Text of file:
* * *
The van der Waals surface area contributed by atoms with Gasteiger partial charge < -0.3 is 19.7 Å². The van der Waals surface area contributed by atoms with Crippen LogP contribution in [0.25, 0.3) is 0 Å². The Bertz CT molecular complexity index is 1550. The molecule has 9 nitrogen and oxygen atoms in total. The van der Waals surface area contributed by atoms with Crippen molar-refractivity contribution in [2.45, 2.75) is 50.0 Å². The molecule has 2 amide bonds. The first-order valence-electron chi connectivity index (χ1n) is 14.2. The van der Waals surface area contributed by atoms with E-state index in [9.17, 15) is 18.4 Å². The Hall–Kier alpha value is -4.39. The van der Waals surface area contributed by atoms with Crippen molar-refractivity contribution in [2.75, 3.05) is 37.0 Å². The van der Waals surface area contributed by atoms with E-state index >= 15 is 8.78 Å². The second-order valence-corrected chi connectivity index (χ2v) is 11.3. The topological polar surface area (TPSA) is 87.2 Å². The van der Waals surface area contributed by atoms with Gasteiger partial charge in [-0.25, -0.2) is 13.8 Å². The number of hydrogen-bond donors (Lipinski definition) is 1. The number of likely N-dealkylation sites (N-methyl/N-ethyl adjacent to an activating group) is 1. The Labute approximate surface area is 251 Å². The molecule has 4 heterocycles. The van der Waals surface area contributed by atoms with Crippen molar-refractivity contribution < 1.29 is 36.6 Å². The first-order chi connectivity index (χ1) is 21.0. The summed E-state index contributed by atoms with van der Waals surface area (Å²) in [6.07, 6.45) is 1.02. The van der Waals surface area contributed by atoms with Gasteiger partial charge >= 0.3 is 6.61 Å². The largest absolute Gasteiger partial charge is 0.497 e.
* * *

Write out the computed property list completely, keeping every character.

The van der Waals surface area contributed by atoms with Gasteiger partial charge < -0.3 is 19.7 Å². The van der Waals surface area contributed by atoms with Crippen LogP contribution in [0.25, 0.3) is 0 Å². The Bertz CT molecular complexity index is 1550. The molecule has 9 nitrogen and oxygen atoms in total. The van der Waals surface area contributed by atoms with Crippen molar-refractivity contribution in [2.45, 2.75) is 50.0 Å². The molecule has 2 amide bonds. The first-order valence-electron chi connectivity index (χ1n) is 14.2. The van der Waals surface area contributed by atoms with E-state index in [9.17, 15) is 18.4 Å². The Hall–Kier alpha value is -4.39. The van der Waals surface area contributed by atoms with Crippen molar-refractivity contribution in [2.75, 3.05) is 37.0 Å². The van der Waals surface area contributed by atoms with E-state index >= 15 is 8.78 Å². The second-order valence-corrected chi connectivity index (χ2v) is 11.3. The topological polar surface area (TPSA) is 87.2 Å². The van der Waals surface area contributed by atoms with Gasteiger partial charge in [-0.25, -0.2) is 13.8 Å². The number of hydrogen-bond donors (Lipinski definition) is 1. The number of likely N-dealkylation sites (N-methyl/N-ethyl adjacent to an activating group) is 1. The Labute approximate surface area is 251 Å². The molecule has 4 heterocycles. The van der Waals surface area contributed by atoms with Crippen molar-refractivity contribution < 1.29 is 36.6 Å². The first-order chi connectivity index (χ1) is 21.0. The summed E-state index contributed by atoms with van der Waals surface area (Å²) in [6.07, 6.45) is 1.02. The van der Waals surface area contributed by atoms with Gasteiger partial charge >= 0.3 is 6.61 Å². The largest absolute Gasteiger partial charge is 0.497 e.